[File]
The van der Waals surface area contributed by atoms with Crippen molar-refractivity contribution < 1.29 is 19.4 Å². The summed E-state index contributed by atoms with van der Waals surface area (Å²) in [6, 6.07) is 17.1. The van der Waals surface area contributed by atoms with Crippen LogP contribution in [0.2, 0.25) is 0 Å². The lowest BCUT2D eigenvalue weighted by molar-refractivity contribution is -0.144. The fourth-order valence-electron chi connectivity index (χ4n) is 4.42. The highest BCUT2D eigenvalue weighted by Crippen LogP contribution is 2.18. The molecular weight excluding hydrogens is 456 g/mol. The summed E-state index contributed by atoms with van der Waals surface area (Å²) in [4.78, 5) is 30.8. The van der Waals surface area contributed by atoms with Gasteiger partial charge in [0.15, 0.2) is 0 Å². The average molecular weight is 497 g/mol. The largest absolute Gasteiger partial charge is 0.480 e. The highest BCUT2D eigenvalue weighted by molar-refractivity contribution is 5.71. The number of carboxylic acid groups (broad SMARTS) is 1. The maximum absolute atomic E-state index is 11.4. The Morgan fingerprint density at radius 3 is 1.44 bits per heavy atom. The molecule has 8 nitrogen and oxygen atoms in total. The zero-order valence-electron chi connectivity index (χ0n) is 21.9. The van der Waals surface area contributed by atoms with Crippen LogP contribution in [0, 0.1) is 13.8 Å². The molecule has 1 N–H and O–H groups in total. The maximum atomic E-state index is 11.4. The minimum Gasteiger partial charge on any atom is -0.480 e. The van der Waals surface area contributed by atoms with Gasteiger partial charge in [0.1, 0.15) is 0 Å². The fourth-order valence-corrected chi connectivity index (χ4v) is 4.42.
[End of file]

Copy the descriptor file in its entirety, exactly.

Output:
The van der Waals surface area contributed by atoms with Crippen molar-refractivity contribution < 1.29 is 19.4 Å². The summed E-state index contributed by atoms with van der Waals surface area (Å²) in [6, 6.07) is 17.1. The van der Waals surface area contributed by atoms with Crippen LogP contribution in [0.2, 0.25) is 0 Å². The lowest BCUT2D eigenvalue weighted by molar-refractivity contribution is -0.144. The fourth-order valence-electron chi connectivity index (χ4n) is 4.42. The highest BCUT2D eigenvalue weighted by Crippen LogP contribution is 2.18. The molecular weight excluding hydrogens is 456 g/mol. The summed E-state index contributed by atoms with van der Waals surface area (Å²) in [4.78, 5) is 30.8. The van der Waals surface area contributed by atoms with Gasteiger partial charge in [0.15, 0.2) is 0 Å². The average molecular weight is 497 g/mol. The largest absolute Gasteiger partial charge is 0.480 e. The highest BCUT2D eigenvalue weighted by molar-refractivity contribution is 5.71. The number of carboxylic acid groups (broad SMARTS) is 1. The maximum absolute atomic E-state index is 11.4. The Morgan fingerprint density at radius 3 is 1.44 bits per heavy atom. The molecule has 8 nitrogen and oxygen atoms in total. The zero-order valence-electron chi connectivity index (χ0n) is 21.9. The van der Waals surface area contributed by atoms with Crippen LogP contribution in [0, 0.1) is 13.8 Å². The molecule has 1 N–H and O–H groups in total. The maximum atomic E-state index is 11.4. The minimum Gasteiger partial charge on any atom is -0.480 e. The van der Waals surface area contributed by atoms with Gasteiger partial charge in [0.1, 0.15) is 0 Å². The fourth-order valence-corrected chi connectivity index (χ4v) is 4.42.